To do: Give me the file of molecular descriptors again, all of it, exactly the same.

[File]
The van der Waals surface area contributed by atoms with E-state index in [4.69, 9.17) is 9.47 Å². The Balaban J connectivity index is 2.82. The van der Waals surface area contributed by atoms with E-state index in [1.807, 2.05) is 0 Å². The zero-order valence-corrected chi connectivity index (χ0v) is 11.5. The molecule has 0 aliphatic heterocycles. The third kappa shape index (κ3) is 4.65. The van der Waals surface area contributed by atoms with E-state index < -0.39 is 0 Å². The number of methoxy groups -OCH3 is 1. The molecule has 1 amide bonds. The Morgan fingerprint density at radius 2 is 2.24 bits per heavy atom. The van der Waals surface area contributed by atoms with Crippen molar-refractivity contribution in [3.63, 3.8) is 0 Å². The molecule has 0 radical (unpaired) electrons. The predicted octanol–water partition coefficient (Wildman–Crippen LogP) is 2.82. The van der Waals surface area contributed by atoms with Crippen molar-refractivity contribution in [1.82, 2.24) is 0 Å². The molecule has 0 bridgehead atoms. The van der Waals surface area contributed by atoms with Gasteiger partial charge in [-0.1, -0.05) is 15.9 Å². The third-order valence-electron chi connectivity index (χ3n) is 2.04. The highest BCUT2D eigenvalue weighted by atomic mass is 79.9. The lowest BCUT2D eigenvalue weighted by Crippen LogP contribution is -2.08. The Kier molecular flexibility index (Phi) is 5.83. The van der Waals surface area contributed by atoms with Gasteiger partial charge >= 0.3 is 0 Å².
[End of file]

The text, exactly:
The van der Waals surface area contributed by atoms with E-state index in [4.69, 9.17) is 9.47 Å². The Balaban J connectivity index is 2.82. The van der Waals surface area contributed by atoms with E-state index in [1.807, 2.05) is 0 Å². The zero-order valence-corrected chi connectivity index (χ0v) is 11.5. The molecule has 0 aliphatic heterocycles. The third kappa shape index (κ3) is 4.65. The van der Waals surface area contributed by atoms with E-state index < -0.39 is 0 Å². The number of methoxy groups -OCH3 is 1. The molecule has 1 amide bonds. The Morgan fingerprint density at radius 2 is 2.24 bits per heavy atom. The van der Waals surface area contributed by atoms with Crippen molar-refractivity contribution in [3.63, 3.8) is 0 Å². The molecule has 0 radical (unpaired) electrons. The predicted octanol–water partition coefficient (Wildman–Crippen LogP) is 2.82. The van der Waals surface area contributed by atoms with Crippen molar-refractivity contribution in [1.82, 2.24) is 0 Å². The molecule has 0 bridgehead atoms. The van der Waals surface area contributed by atoms with Gasteiger partial charge in [-0.1, -0.05) is 15.9 Å². The third-order valence-electron chi connectivity index (χ3n) is 2.04. The highest BCUT2D eigenvalue weighted by atomic mass is 79.9. The lowest BCUT2D eigenvalue weighted by Crippen LogP contribution is -2.08. The Kier molecular flexibility index (Phi) is 5.83. The van der Waals surface area contributed by atoms with Gasteiger partial charge >= 0.3 is 0 Å².